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66.59 per cent turn out in Karnataka bypolls

After a slow pace in the first half of the day since polling began at 7 am with only 33 per cent till 1.30 pm, voting picked up later in the day though it was below the percentage recorded in the assembly elections in 2018.  

PTI Edited by: PTI Bengaluru Published on: December 05, 2019 21:45 IST
66.59 per cent turn out in Karnataka bypolls
Image Source : PTI

66.59 per cent turn out in Karnataka bypolls

The crucial byelection to 15 Karnataka assembly constituencies that would have a bearing on the stability of the B S Yediyurappa-led BJP government saw an estimated 66.49 per cent voter turn out on Thursday and was by and large peaceful. After a slow pace in the first half of the day since polling began at 7 am with only 33 per cent till 1.30 pm, voting picked up later in the day though it was below the percentage recorded in the assembly elections in 2018.

The four constituencies in the city clocked poor voter turn outs. Officials said an estimated 66.49 per cent of the 37.78 lakh eligible electors cast their votes in the 15 segments till 6 pm. The figure was likely to go up as at some places people standing in queues at close were allowed to vote.

According to the figures available, the highest turnout of 90.44 per cent was recorded in Hosakote while the lowest of 43.25 per cent at K R Pura in Bengaluru.

Citys three other constituencies too have recorded comparatively lower turnout, Mahalakshi Layout 50.92 per cent, Shivajinagar 44.60, Yeshwanthpura 54.13 per cent.

Turnout in other constituencies are: Athani- 75.23 per cent, Kagwad 76.27, Gokak 73.08, Yellapur 77.52, Hirekerur 78.63, Ranebennur 73.53, Vijayanagara 64.95, Chikkaballapura 86.40, K R Pete 80, and Hunsur- 80.71, officials said.

The byelections are being held to fill the vacancies caused by the disqualification of 17 rebel Congress and JD(S) MLAs, whose revolt led to the collapse of the H D Kumaraswamy-led coalition government in July and paved the way for the BJP to come to power.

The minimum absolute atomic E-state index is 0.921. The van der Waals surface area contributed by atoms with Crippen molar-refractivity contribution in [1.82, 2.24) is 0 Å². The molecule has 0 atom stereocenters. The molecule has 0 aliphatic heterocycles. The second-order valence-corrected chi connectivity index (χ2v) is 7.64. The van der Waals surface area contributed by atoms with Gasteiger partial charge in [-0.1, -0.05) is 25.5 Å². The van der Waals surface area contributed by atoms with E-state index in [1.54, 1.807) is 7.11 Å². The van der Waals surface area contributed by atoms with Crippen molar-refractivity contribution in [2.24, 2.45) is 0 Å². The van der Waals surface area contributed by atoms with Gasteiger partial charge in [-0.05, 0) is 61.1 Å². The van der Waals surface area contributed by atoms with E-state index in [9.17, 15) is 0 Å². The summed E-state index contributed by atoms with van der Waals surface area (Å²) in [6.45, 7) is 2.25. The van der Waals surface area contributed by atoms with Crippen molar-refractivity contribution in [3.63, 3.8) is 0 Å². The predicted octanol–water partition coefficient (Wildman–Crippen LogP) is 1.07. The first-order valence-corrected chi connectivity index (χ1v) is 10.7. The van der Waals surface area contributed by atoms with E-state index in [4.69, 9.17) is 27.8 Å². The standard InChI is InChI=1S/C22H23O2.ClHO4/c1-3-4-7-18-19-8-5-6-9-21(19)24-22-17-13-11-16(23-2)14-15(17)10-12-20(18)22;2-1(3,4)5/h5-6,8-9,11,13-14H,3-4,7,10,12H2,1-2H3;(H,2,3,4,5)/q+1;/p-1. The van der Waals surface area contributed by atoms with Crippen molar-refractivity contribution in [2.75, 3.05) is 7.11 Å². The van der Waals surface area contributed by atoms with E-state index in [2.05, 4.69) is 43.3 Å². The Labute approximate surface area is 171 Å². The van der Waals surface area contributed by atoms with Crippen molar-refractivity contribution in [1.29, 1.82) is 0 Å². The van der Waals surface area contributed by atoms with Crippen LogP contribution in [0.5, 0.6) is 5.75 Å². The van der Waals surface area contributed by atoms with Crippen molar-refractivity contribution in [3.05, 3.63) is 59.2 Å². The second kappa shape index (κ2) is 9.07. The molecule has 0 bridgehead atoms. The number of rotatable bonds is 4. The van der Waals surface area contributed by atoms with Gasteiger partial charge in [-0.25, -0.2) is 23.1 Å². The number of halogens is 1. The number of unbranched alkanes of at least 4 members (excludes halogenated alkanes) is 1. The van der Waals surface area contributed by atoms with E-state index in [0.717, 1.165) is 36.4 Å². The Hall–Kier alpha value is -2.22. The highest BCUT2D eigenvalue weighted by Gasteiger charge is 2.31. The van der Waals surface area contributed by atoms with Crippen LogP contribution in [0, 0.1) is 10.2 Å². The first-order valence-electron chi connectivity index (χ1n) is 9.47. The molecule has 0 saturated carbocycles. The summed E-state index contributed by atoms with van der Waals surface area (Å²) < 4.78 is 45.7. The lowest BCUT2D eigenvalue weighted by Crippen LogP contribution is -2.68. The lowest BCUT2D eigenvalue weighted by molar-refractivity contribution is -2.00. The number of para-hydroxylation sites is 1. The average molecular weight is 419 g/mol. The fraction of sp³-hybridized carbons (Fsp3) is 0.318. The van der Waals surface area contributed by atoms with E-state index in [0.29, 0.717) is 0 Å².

The BJP needs to win at least six of the seats to remain in majority in the 225-member assembly (including the Speaker, who has a casting vote), which would still have two vacant seats -- Maski and R R Nagar.

In the assembly with the current strength of 208 after the disqualifications, the BJP has 105 MLAs (including an independent), the Congress 66 and the JD(S) has 34 MLAs.

There is also one BSP member, a nominated member and the Speaker.

While the BJP exuded confidence that the people will vote in favour of the party for stability and development, the Congress and JD(S) are optimistic that the voters will defeat the defectors, who have been disqualified and are now the ruling party candidates.

BJP has fielded 13 of the 16 disqualified legislators, who joined the party following the Supreme Court allowing them to contest the bypolls, as its candidates from their respective constituencies from where they had won in the 2018 assembly elections on Congress and JD(S) tickets.

While in most of the constituencies that went for the bypolls there was direct contest between Congress and BJP, in the southern parts of the state JD(S) comes into the picture, making it a triangular fight.

In Hosakote however, BJP rebel and independent candidate supported by JD(S) Sharth Bachegowda is a key factor. 

Speculations are rife about Congress and JD(S) not being averse to joining hands once again to form a coalition government in case the BJP fails to garner the required number of seats to stay in majority.

Besides Chief Minister B S Yediyurappa, whose governments future is at stake, the bypoll results are crucial for CLP leader Siddaramaiah who faced growing discotent against his unilateral style of functioning and selection of candidates for the polls.

The poll outcome is also keenly awaited by JD(S) Kumaraswamy who aims to keep his party flock together amid threats of further internal bickering.

Among 15 constituencies going to the bypolls, 12 were held by Congress and three by JD(S).

A total of 4,185 polling stations were set up in the 15constituencies. The fate of 165 candidates -- 156 men and ninewomen -- were sealed in the voting machines.

While BJP and Congress had 15 candidates each in the fray, the number of JD(S) candidates was 12. Remaining were all from smaller parties and independents.

Bypolls have been by and large peaceful, barring some stray incidents of arguments between workers of political parties and with police at some places like in Hunsur, officials said.

Tension prevailed in Hunsur after a Police Inspector allegedly asked MLA C Anil and his supporters to move away from the polling centre.

There were reports of electronic voting machines malfunctioning due to technical problems in some places like Singayyanapalya in K R Pura, Athani and Hunsur among others, but they were set right and voting resumed, officials said.

Senior citizens and differently-abled citizens came out in good numbers to cast their votes at several places.

The bypolls were earlier slated for October 21 but the Election Commission had deferred them to December 5 in view of then pendency of petitions in the Supreme Court challenging the disqualification of the 17 MLAs.

The apex court last month allowed them to contest the bypolls, while upholding their disqualification by the then assembly speaker. 

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